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Chapter 16


The strenuous experiences through which Mr. Lavender had passed resulted in what Joe Petty called "a fair knock-out," and he was forced to spend three days in the seclusion of his bed, deprived of his newspapers. He instructed Mrs. Petty, however, on no account to destroy or mislay any journal, but to keep them in a pile in his study. This she did, for though her first impulse was to light the kitchen fire with the five of them every morning, deliberate reflection convinced her that twenty journals read at one sitting would produce on him a more soporific effect than if he came down to a mere five.

Mr. Lavender passed his three days, therefore, in perfect repose, feeding Blink, staring at the ceiling, and conversing with Joe. An uneasy sense that he had been lacking in restraint caused his mind to dwell on life as seen by the monthly rather than the daily papers, and to hold with his chauffeur discussions of a somewhat philosophical character.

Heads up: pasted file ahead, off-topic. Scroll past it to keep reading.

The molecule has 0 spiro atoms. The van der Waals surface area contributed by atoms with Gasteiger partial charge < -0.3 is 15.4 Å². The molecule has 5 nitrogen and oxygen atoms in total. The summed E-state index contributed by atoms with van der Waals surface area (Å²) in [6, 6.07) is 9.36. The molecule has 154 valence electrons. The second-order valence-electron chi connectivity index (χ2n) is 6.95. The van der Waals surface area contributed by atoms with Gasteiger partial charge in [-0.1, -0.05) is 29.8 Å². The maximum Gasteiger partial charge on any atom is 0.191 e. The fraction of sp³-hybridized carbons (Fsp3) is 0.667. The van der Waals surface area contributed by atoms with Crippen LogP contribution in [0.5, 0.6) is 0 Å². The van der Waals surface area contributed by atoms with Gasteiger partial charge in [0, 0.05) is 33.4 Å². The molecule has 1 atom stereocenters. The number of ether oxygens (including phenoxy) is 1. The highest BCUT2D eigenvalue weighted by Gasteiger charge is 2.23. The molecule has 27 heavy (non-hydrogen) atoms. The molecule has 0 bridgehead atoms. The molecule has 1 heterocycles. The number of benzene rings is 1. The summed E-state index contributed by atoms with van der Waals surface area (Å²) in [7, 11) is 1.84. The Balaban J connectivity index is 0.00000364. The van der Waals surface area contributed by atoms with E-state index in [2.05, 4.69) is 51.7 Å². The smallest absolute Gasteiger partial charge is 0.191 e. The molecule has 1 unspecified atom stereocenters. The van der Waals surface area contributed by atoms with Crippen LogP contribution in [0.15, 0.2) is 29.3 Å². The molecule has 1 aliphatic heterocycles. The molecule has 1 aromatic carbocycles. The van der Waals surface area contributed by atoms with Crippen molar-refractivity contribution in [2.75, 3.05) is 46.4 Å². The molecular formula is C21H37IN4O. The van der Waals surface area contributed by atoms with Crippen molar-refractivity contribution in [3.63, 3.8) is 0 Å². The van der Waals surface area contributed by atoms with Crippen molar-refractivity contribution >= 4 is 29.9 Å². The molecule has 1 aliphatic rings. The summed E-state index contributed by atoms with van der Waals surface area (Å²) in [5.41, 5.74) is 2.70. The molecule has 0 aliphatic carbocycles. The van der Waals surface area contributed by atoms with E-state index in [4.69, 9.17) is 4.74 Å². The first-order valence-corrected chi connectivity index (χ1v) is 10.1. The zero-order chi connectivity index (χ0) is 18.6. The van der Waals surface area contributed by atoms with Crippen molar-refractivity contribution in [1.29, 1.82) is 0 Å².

"As regards the government of this country, Joe," he said, on the last evening of his retirement, "who do you consider really rules? For it is largely on this that our future must depend."

"Can't say, sir," answered Joe, "unless it's Botty."

"I do not know whom or what you signify by that word," replied Mr. Lavender; "I am wondering if it is the People who rule."

"The People!" replied Joe; "the People's like a gent in a lunatic asylum, allowed to 'ave instinks but not to express 'em. One day it'll get aht, and we shall all step lively."

"It is, perhaps, Public Opinion," continued Mr. Lavender to himself, "as expressed in the Press."